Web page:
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Empower STEM Students, Empower Yourself - Workshop and Lunch

Empower STEM Students, Empower Yourself - Workshop and Lunch

Executive director and co-founder of Boundless Brilliance, Audrey Shawley, will talk about using empowerment language to help yourself and others, especially women, girls, and others underrepresented in science and engineering, navigate STEM education and careers. Workshop is targeted at those who identify as women, those interested in outreach, and anyone who wants to help increase diversity in STEM, but all are welcome.

This workshop will:

- Expose Caltech students, especially women in STEM fields, to the Boundless Brillance mission, program, need, and impact
- Facilitate group activities that empower those in attendance around topics such as imposter syndrome
- Demonstrate an "empowering theme" activity that we facilitate in elementary school classrooms
- Invite you to take action - if you are interested in getting involved in this work, what does that look like for Caltech students?

Boundless Brilliance is a Los Angeles-based nonprofit founded by female scientists in 2017. Their mission is to empower students, especially girls, to explore futures in STEM fields. They work with elementary and college aged students, facilitating empowerment activities and interactive STEM experiments. Audrey Shawley, Executive Director and co-founder, will be coming to Caltech to discuss the unique Boundless Brilliance program and impact, lead empowerment activities, and extend an opportunity for you to engage with this service work in your community.

Lunch will be provided. Limit 25 attendees. RSVP to


CPET Annual Seminar by 2018 Feynman Prize for Excellence in Teaching Winner Harry Gray

CPET Annual Seminar by 2018 Feynman Prize for Excellence in Teaching Winner Harry Gray
Tuesday, February 26, 2019
12:00 PM - 1:00 PM
Location: Beckman Institute Auditorium

The Joy of Teaching and Research

Professor of Chemistry Harry Gray is the 2018 recipient of the Richard P. Feynman Prize for Excellence in Teaching. This prize honors a professor who demonstrates, in the broadest sense, an unusual ability, creativity, and innovation in undergraduate and graduate classroom or laboratory teaching. Nominated by undergraduate students, graduate students, alumni, and fellow faculty members, Professor Gray is known for his enthusiasm, dedication to student success, and thoughtful instruction. In his lecture, he will share his insights from his career of teaching at Caltech.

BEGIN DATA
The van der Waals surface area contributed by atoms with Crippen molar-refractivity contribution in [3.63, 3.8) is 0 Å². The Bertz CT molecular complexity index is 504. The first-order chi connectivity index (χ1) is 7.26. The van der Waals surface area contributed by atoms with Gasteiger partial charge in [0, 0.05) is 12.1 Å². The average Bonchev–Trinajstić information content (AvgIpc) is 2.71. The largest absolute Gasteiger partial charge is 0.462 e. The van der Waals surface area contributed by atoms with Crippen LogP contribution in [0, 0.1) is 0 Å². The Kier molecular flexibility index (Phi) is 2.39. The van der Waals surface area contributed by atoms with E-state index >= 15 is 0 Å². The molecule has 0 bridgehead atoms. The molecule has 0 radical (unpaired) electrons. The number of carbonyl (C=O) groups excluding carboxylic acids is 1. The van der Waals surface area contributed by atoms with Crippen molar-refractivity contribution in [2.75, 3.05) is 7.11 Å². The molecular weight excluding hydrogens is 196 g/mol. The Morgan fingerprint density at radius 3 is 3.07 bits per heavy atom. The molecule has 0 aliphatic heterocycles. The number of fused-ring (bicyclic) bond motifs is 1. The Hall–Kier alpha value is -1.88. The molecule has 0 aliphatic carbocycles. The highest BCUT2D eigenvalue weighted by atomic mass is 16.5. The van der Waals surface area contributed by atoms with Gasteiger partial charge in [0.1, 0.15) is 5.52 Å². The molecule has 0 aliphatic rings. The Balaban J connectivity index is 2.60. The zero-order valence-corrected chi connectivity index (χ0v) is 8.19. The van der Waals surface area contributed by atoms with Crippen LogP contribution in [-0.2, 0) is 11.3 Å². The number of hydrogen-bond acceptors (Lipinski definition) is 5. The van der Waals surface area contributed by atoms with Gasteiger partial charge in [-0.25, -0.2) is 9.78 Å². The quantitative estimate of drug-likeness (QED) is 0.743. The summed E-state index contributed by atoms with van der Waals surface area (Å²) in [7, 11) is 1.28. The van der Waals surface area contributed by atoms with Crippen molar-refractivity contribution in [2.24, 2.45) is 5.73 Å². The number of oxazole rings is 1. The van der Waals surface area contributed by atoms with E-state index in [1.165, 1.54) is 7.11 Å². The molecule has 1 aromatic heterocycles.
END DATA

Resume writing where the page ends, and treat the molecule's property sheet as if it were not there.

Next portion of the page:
Lunch will be provided. Please RSVP HERE.


Rick Steves Live

Public television host and author Rick Steves will discuss some of his recent travels to Europe, Guatemala, and Ethiopia.

The event will be Sunday, February 17, 4 p.m., at Beckman Auditorium.


Totem Submissions Open Now through March 31

Totem, Caltech's literary and visual arts magazine, is now accepting submissions for the 2019 issue. Email your submission to by March 31st. 

Anyone affiliated with Caltech can submit poetry, short fiction, creative nonfiction, or art for consideration in the 2019 issue of Totem by emailing before 11:59 pm on March 31. Submissions to the Art of Science contest will also be considered for publication in the 2019 issue of Totem magazine.

Please see for more information! 

Please direct all questions and comments to


Caltech Women's Network Meetup

Tuesday, July 24, 2018

383 Hill Annex

4:00pm - 6pm


All Caltech staff are invited to come to the FIRST opportunity to grow your network and advance your career. Meet new people and learn about career opportunites within Caltech from your fellow staff. Light refreshments will be served.

Contact Shaina Villalobos at or go to to RSVP


Caltech Women's Network Meetup

Wednesday, June 27, 2018

383 Hill Annex

4:30pm - 6pm


All Caltech staff are invited to come to the FIRST opportunity to grow your network and advance your career. Meet new people and learn about career opportunites within Caltech from your fellow staff. Light refreshments will be served.

Contact Shaina Villalobos at to RSVP.


Veritas Forum 2018 - What does Human Progress mean?